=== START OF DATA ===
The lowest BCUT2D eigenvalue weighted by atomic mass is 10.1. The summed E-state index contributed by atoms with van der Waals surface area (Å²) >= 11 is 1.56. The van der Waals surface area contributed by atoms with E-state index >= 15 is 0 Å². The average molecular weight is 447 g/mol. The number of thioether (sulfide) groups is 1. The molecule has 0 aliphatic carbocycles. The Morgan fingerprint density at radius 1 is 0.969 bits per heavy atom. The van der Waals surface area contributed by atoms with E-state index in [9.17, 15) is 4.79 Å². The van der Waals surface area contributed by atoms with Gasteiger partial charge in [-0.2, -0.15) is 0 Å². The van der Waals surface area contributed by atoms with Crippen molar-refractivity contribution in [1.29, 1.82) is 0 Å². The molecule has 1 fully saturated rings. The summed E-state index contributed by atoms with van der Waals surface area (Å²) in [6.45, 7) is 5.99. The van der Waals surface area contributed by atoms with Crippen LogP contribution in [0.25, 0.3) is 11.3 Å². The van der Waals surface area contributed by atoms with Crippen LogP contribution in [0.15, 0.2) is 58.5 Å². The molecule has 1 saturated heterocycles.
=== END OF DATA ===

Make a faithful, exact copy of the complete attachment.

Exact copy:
The lowest BCUT2D eigenvalue weighted by atomic mass is 10.1. The summed E-state index contributed by atoms with van der Waals surface area (Å²) >= 11 is 1.56. The van der Waals surface area contributed by atoms with E-state index >= 15 is 0 Å². The average molecular weight is 447 g/mol. The number of thioether (sulfide) groups is 1. The molecule has 0 aliphatic carbocycles. The Morgan fingerprint density at radius 1 is 0.969 bits per heavy atom. The van der Waals surface area contributed by atoms with E-state index in [9.17, 15) is 4.79 Å². The van der Waals surface area contributed by atoms with Gasteiger partial charge in [-0.2, -0.15) is 0 Å². The van der Waals surface area contributed by atoms with Crippen molar-refractivity contribution in [1.29, 1.82) is 0 Å². The molecule has 1 fully saturated rings. The summed E-state index contributed by atoms with van der Waals surface area (Å²) in [6.45, 7) is 5.99. The van der Waals surface area contributed by atoms with Crippen LogP contribution in [0.25, 0.3) is 11.3 Å². The van der Waals surface area contributed by atoms with Crippen LogP contribution in [0.15, 0.2) is 58.5 Å². The molecule has 1 saturated heterocycles.